‘Presumptive Style’ Increases HPV Vaccination Rates
A new cancer prevention study from the University of Colorado School of Medicine shows that physicians' communication practices have improved, boosting Human Papolivirus (HPV) vaccinations.
And, since the 2-dose HPV vaccination schedule came out for adolescents 11 to 12-years-old, overall acceptance has increased.
"A physician recommendation is one of the most important factors in vaccine acceptance by parents," said Allison Kempe, M.D., MPH, lead author and professor of pediatrics at the University of Colorado School of Medicine, in a September 16, 2019, press release.
"However, the (HPV) vaccine is underutilized, with less than half of American adolescents completing the vaccination.”
“We need to maximize methods of introducing the vaccine that we know to be more effective, as well as the use of reminder and delivery methods at the practice in order to improve this rate."
This study published in Pediatrics surveyed 588 pediatricians and family physicians and found that refusal rates from parents remain high, especially for 11 to 12-year-olds, the target population for vaccination.
In the USA, HPV vaccines have been licensed for use among women since 2006 and among men since 2010.
Furthermore, this study’s findings indicate physicians who use a `presumptive style' approach have higher acceptance rates.
Presumptive style means physicians introduce the HPV vaccine and recommend it in the same manner and as strongly as the other recommended adolescent vaccines for meningitis and Tdap.
For example, a doctor could say, "We've got three vaccines today: Tdap, HPV and Meningitis," rather than isolating HPV as an option that is not as important.
Still, the survey found some encouraging signs:
- Pediatricians who strongly recommend the vaccine increased from 60% in 2013 to 85% in 2018 for 11 or 12-year-old females and from 52% to 83% for 11 to 12-year-old males.
- Some 89% of pediatricians and 79% of family pediatricians reported more adolescents under age 15 are completing the HPV series, now that only 2 doses are recommended.
Along with improving physician communication styles, HPV delivery could also be optimized by increased use of standing orders and alert systems in the medical record to remind providers of the need for vaccination at the point of care, reported these Colorado researchers.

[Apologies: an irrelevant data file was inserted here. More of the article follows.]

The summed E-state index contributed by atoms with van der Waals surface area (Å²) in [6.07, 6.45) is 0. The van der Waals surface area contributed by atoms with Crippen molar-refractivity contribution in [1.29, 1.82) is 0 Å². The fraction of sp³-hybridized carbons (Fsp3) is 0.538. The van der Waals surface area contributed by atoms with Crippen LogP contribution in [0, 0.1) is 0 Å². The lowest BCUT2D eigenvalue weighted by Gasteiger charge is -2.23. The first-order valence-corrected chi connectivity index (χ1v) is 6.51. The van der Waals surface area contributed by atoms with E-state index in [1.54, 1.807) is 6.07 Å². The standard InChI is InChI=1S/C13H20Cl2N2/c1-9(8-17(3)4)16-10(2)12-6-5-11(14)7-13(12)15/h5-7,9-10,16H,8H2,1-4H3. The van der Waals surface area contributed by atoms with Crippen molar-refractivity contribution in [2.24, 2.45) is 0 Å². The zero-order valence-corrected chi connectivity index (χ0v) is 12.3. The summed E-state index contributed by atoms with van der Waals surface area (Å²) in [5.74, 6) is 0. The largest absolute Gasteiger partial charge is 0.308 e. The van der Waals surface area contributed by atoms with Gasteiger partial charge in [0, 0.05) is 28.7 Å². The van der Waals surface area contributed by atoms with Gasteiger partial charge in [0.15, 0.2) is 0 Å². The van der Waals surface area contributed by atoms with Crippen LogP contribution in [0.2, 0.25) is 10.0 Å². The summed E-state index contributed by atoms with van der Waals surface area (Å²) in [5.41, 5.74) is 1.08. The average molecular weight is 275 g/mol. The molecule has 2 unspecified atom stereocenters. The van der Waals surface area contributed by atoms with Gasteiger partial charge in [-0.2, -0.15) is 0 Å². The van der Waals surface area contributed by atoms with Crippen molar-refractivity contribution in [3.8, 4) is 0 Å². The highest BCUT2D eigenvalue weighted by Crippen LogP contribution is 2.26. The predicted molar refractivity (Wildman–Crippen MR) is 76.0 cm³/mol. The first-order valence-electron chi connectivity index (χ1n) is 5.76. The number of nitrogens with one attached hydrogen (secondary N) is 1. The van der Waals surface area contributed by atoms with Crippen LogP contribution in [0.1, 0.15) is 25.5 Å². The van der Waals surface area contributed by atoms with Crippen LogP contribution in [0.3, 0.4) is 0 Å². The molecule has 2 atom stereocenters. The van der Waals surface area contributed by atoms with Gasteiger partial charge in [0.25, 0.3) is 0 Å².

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HPV vaccination rates are increasing, as more children are up to date on HPV vaccination, reports the US Centers for Disease Control and Prevention (CDC).
In 2017, 49 percent of adolescents were up to date on the HPV vaccine, and 66 percent of teenagers ages 13-17 years received the first dose to start the vaccine series.
On average, the percentage of adolescents who started the HPV vaccine series increased by 5 percentage points each year over the past 5 years (2013-2017) in the USA.
On June 26, 2019, the Advisory Committee on Immunization Practices (ACIP) approved two new recommendations for HPV vaccine:
- "Catch-up" vaccination for males is recommended through age 26 years (previously through age 21 years). This harmonizes the catch-up recommendation for males with the catch-up vaccination recommendation for females.
- Vaccination of persons 27 through 45 years of age based on "shared clinical decision-making" between the patient and the clinician. This means that the decision to vaccinate persons 27 through 45 years of age should be based on a discussion of benefits and risks between the patient and the clinician.
HPV is the most common sexually transmitted infection in the United States. In the United States, an estimated 79 million persons are infected, and an estimated 14 million new HPV infections occur every year among persons aged 15 through 59 years.
The CDC says HPV is a group of more than 150 related viruses. There are 2 categories of HPVs -- low-risk HPVs, which do not cause cancer, and high-risk HPVs, which can cause cancer.
The HPV high-risk causes genital warts and several types of HPV cancers, including cervix, vulva, vagina, penis, or anus.
Merck's Gardasil 9 HPV vaccine is currently available in the USA.
The study was supported by a grant from the Centers for Disease Control and Prevention.
The University of Colorado Anschutz Medical Campus is a world-class medical destination at the forefront of transformative science, medicine, education, and healthcare. For more information, visit the University of Colorado Anschutz Medical Campus.
These researchers did not disclose any conflicts of interest.
Published by Vax Before Cancer